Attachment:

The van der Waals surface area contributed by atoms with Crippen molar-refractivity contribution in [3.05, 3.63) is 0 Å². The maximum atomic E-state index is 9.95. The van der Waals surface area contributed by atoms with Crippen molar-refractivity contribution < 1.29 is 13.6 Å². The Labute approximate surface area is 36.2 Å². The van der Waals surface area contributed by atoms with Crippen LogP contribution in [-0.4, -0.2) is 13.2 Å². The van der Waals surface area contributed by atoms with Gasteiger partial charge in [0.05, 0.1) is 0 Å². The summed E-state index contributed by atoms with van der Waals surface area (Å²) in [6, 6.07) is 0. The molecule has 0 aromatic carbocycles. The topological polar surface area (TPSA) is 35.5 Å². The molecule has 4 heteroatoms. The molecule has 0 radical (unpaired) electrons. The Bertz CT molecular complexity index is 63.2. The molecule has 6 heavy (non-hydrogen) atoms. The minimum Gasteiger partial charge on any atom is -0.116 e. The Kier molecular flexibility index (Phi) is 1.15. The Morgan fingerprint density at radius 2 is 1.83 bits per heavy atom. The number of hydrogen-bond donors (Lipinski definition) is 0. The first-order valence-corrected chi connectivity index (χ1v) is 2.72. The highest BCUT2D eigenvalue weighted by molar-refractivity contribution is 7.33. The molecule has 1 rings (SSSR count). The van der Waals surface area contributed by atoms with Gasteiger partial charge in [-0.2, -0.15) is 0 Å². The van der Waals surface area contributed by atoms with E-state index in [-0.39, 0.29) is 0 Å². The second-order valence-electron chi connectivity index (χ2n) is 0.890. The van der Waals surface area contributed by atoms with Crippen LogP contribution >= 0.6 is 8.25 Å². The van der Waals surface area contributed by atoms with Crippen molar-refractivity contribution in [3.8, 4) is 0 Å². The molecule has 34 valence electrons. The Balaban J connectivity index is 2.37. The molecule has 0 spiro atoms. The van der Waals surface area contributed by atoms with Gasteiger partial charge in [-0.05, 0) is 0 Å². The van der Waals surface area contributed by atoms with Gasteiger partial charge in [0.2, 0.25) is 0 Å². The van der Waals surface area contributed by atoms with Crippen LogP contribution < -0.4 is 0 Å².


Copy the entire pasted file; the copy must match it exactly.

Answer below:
The van der Waals surface area contributed by atoms with Crippen molar-refractivity contribution in [3.05, 3.63) is 0 Å². The maximum atomic E-state index is 9.95. The van der Waals surface area contributed by atoms with Crippen molar-refractivity contribution < 1.29 is 13.6 Å². The Labute approximate surface area is 36.2 Å². The van der Waals surface area contributed by atoms with Crippen LogP contribution in [-0.4, -0.2) is 13.2 Å². The van der Waals surface area contributed by atoms with Gasteiger partial charge in [0.05, 0.1) is 0 Å². The summed E-state index contributed by atoms with van der Waals surface area (Å²) in [6, 6.07) is 0. The molecule has 0 aromatic carbocycles. The topological polar surface area (TPSA) is 35.5 Å². The molecule has 4 heteroatoms. The molecule has 0 radical (unpaired) electrons. The Bertz CT molecular complexity index is 63.2. The molecule has 6 heavy (non-hydrogen) atoms. The minimum Gasteiger partial charge on any atom is -0.116 e. The Kier molecular flexibility index (Phi) is 1.15. The Morgan fingerprint density at radius 2 is 1.83 bits per heavy atom. The number of hydrogen-bond donors (Lipinski definition) is 0. The first-order valence-corrected chi connectivity index (χ1v) is 2.72. The highest BCUT2D eigenvalue weighted by molar-refractivity contribution is 7.33. The molecule has 1 rings (SSSR count). The van der Waals surface area contributed by atoms with Gasteiger partial charge in [-0.2, -0.15) is 0 Å². The van der Waals surface area contributed by atoms with E-state index in [-0.39, 0.29) is 0 Å². The second-order valence-electron chi connectivity index (χ2n) is 0.890. The van der Waals surface area contributed by atoms with Crippen LogP contribution >= 0.6 is 8.25 Å². The van der Waals surface area contributed by atoms with Crippen molar-refractivity contribution in [3.8, 4) is 0 Å². The molecule has 34 valence electrons. The Balaban J connectivity index is 2.37. The molecule has 0 spiro atoms. The van der Waals surface area contributed by atoms with Gasteiger partial charge in [-0.05, 0) is 0 Å². The van der Waals surface area contributed by atoms with Gasteiger partial charge in [0.2, 0.25) is 0 Å². The van der Waals surface area contributed by atoms with Crippen LogP contribution < -0.4 is 0 Å².